African Journal of Agribusiness Research

Aims and Scope 

Advanced Journal of Agricultural Research is a leading agricultural science journal designed to bring together many of the leading scientific voices and facilitate cross-border collaboration, new project development and technology transfer – to focus on the delivery of a diverse range of tropical and subtropical agricultural scientific advances for the food, plant and animal industries. 

The objective of this journal include the following:

  • AJAR intends to focus on research advances within the agriculture industries located in the subtropics and tropics including livestock (beef, dairy, pork, poultry) grain and pulse crops, sugarcane and horticultural crops. 
  • AJAR will meet the need for a high level, multi-disciplinary, international scientific journal that focuses on advances, and controversies, in tropical agriculture research.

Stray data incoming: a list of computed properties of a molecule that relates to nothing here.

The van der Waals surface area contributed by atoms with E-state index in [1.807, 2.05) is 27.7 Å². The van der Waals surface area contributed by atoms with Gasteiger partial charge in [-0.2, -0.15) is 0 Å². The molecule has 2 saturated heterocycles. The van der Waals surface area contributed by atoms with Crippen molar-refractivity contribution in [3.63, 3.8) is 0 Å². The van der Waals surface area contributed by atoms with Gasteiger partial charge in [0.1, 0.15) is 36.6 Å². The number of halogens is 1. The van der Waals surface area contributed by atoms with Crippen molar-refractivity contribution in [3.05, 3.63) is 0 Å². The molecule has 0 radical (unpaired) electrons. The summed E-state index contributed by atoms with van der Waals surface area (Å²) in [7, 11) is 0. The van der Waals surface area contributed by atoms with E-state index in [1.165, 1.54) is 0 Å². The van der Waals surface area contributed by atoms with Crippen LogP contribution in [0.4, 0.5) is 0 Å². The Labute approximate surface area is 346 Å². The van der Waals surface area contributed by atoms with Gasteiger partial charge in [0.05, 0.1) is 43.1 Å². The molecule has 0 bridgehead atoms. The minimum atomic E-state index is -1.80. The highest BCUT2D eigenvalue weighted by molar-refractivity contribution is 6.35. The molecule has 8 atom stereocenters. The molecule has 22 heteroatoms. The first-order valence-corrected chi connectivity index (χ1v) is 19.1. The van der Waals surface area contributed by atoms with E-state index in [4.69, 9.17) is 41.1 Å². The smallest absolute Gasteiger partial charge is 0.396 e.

• To contribute to international policies aimed at reducing poverty and improving livelihoods in rural areas in the tropics, sub-tropics and countries with less developed economies.
  • To encourage efficient and sustainable use of local resources and technologies, to arrest and reverse the degradation of the natural resources base on which agriculture depends, and to raise productivity of both agriculture and related enterprises to increase family incomes and commercial investment in the rural sector.
  • To publish groundbreaking research that will enhance crop quality and productivity, reduce producer and consumer risks, and generate wealth from agriculture, with the ultimate goals of reducing hunger, malnutrition, and poverty.
  • To publish articles that will address the development needs of tropical countries.
  • To  focus on the roles of farmers and other stakeholders living in rural areas, scientists (agriculturists, economists, sociologists, etc.), government and the private sector in achieving a convergent approach to rural development. This includes recognition of the importance of the role of women, the effect of AIDS and other social and cultural issues on the rural economy and livelihoods.


Banana, coconut, palms (mainly oil palm), papaya, rubber tree, barley, beans, cassava, chickpea, cocoa (chocolate), coffee, cowpea, maize (corn), millet, rice, sorghum, sugarcane, sweet potato, tobacco, taro, tea, yam etc.